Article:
Although the origins of Black Friday are disputed with some believing it dates back as far as the 1860s in the US, it’s generally agreed that the recent phenomenon owes its name to the fact the businesses recorded their accounts in black and red, black being profits, red being losses. Many businesses operated at a loss throughout the year before going ‘into the black’, as shoppers purchased heavily-discounted goods after Thanksgiving.
The concept was introduced to the UK in 2010 and by 2013 the idea had caught on more widely with the fights infamously breaking out in the aisles of Asda, as people elbowed their way to gadget bargains.
The wonder (or disgusting abyss of consumerism, depending on where you stand), has led to a vast number of organisations analysing our shopping behaviours and producing a multitude of studies and reports.
Here we’ve put together a resource of as many facts and stats about UK Black Friday 2020 as we can find. If we’ve missed you out, please get in touch. We’ll be happy to add your research in.
1. Pricerunner wanted to understand the level of trust Brits have in retailers and so commissioned research with YouGov that revealed a majority, or 57% of us, do not believe that the ‘bargains’ offered by retailers are as good as they seem. Another 26% said they do not know if they can trust Black Friday offers or not.
2. This was borne out in a warning to consumers from Which?. Research showed that 85% of Black Friday UK deals could be found at the same price or cheaper in the previous six months, and just 1% of the 219 items it looked at in the six months before and after Black Friday 2019 were at their cheapest price on the day itself.
3. According to new research from independent economics consultancy Retail Economics in partnership with shopping payments group Klarna, 23 million Brits plan to do at least half of their Christmas shopping online.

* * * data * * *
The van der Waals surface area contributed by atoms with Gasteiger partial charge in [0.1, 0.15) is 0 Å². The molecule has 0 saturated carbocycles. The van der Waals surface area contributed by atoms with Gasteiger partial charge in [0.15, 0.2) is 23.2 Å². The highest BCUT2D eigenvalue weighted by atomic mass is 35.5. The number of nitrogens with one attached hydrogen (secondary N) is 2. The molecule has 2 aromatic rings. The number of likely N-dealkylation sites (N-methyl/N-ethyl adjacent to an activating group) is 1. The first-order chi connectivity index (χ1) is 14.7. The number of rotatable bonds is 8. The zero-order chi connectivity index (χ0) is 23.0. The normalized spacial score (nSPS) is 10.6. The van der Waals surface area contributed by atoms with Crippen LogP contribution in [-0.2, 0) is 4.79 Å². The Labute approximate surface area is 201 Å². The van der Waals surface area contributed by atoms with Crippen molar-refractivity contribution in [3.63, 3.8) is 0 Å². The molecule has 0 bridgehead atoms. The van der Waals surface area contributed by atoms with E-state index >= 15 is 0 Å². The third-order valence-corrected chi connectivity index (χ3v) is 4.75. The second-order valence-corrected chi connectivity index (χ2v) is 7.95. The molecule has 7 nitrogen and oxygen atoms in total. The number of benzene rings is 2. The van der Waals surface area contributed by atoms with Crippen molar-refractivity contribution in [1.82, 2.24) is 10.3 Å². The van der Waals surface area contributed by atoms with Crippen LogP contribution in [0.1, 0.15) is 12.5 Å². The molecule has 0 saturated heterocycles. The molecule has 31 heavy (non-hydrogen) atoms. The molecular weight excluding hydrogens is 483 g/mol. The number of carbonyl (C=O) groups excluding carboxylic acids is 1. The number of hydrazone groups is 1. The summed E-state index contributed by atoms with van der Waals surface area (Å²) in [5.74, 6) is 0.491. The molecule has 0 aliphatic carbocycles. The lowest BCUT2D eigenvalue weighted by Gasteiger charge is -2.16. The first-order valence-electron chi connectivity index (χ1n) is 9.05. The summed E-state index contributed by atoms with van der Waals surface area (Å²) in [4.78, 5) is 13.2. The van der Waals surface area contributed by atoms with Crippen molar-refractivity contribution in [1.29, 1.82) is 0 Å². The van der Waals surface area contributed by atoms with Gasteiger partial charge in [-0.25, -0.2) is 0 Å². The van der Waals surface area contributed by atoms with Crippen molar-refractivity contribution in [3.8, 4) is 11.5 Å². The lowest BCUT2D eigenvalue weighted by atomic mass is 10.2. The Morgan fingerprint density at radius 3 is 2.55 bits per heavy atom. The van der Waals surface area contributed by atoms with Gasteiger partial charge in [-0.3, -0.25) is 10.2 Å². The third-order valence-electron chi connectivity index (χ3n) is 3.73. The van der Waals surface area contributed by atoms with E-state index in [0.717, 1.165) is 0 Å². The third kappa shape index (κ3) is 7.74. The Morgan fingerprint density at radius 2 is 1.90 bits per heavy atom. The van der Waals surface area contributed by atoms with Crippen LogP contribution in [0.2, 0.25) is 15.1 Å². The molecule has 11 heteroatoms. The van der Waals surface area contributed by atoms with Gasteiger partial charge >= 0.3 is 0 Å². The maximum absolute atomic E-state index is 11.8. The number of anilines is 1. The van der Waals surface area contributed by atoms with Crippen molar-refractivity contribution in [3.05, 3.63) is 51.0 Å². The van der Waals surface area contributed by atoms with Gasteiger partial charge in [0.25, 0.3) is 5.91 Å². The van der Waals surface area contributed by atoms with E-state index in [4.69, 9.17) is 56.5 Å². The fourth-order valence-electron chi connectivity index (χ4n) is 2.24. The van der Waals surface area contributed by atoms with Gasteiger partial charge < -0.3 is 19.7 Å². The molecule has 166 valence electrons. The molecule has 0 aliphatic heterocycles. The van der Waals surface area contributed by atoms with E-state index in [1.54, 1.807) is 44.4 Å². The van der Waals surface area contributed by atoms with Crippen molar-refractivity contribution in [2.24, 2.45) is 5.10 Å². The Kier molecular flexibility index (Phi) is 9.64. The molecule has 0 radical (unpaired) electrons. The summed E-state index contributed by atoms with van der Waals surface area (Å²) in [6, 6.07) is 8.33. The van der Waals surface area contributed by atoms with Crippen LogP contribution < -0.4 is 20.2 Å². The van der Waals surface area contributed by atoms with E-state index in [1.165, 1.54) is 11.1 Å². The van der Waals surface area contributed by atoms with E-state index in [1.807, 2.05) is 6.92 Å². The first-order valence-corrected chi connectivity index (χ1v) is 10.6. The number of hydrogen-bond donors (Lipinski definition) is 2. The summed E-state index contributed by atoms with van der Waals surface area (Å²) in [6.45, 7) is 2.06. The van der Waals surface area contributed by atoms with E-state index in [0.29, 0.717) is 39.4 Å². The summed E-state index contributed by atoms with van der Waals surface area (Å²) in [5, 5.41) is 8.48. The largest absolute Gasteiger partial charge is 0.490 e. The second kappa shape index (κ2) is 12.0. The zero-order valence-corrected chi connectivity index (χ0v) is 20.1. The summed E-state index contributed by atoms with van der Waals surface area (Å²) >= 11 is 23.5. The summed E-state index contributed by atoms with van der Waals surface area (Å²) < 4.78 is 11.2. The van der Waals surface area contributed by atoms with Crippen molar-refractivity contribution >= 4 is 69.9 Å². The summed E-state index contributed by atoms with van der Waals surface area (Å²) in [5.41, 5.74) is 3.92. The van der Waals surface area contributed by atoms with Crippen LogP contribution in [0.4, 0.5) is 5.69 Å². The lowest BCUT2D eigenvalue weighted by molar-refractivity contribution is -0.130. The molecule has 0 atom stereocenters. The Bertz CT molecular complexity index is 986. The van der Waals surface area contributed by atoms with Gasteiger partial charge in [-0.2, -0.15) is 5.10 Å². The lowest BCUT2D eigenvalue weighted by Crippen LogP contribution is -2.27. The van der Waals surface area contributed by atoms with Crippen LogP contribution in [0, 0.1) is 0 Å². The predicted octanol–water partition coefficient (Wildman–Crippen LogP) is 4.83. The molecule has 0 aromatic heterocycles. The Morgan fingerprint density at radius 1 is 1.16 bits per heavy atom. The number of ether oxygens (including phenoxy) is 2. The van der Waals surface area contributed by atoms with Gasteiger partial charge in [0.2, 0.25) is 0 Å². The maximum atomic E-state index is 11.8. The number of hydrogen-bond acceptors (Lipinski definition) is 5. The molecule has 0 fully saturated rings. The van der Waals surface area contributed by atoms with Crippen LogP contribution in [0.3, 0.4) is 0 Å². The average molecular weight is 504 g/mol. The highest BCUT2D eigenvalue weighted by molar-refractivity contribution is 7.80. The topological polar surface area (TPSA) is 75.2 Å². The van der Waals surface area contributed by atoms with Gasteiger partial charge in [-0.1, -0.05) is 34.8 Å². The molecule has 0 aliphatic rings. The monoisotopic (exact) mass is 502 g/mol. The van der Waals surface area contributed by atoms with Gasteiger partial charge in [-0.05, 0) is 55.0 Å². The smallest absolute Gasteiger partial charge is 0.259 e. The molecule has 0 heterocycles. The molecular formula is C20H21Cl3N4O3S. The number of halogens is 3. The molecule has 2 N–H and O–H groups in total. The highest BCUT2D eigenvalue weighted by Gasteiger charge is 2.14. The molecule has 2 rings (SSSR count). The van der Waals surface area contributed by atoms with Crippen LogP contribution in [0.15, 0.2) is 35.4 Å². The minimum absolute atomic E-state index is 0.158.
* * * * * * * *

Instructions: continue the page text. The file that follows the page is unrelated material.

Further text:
4. Luminati, an online data collection provider, found that the number of consumers planning to do all or the majority of their holiday shopping online has doubled from 24% in 2019 to 51% in 2020, spanning all age groups including those aged over 65. Four in ten said that they can get carried away with all the discounts!
5. Mention Me’s fourth annual research study revealed that Black Friday retail activity isn’t for everyone: a third (30%) of UK consumers aren’t planning to shop this Black Friday. However, this is down from last year’s figure (39%) and 2018’s (53%) suggesting more people are being lured in to discount shopping. Apparently, a quarter of the 2,000 consumers surveyed, resisted making purchases in the two months leading up to the Black Friday sales.
6. Google’s own Search Trends data shows that searches for ‘early Black Friday’ and ‘early Black Friday deals’ are up significantly on last year. It appears that many people have started to plan even earlier: in the four weeks leading up to the 26th of September this year, search interest for the term ‘Christmas tree’ increased 32% compared with the same period in 2019. ‘Christmas stocking’ (+26%), and ‘Christmas decoration’ (+32%) have also seen spikes in search interest. Google also predicts an increase in ‘near me’ searches with 55% of UK consumers planning to shop more locally.
7. According to Shopify’s survey, shoppers are planning to increase spending this Black Friday / Cyber Monday weekend from £245 in 2019 to a predicted £376 this year. For the last three years, mobile purchases have outstripped desktop on Shopify stores, a trend which is set to continue this year.
8. Barclaycard reported that Black Friday 2019 hit a new peak of 1,184 transactions per second between 1pm and 2pm, up by around nine per cent from the previous year. It also found that transaction value was up 16.5 per cent compared with 2018, and the volume of transactions during last year’s sales event was up 7.2 per cent overall. (Stats to be updated for 2020 as soon as they become available.)
9. Electricals & technology is the category that most consumers intend to purchase, with 54% of those planning to participate in the event wanting to buy in this sector. GlobalData expects clothing & footwear to be less popular this year due to dampened demand for partywear, though branded sportswear could be a saving grace for retailers.
10. As consumers prepare for Black Friday, Quadient research reveals that a worrying 20% experienced lost or stolen parcels in the last 12 months. Thirty-one percent of shoppers expect to miss at least one Black Friday or Christmas delivery that will require redelivery attempts or depot collection this year.
11. Comparison site money.co.uk, reveals that just 1 in 10 said they considered the impact their online shopping deliveries may have on the environment. Their calculations estimate that online shopping on Black Friday this year is predicted to release around 429,000 tonnes of carbon emissions into the atmosphere – the equivalent to 435 return flights from London to New York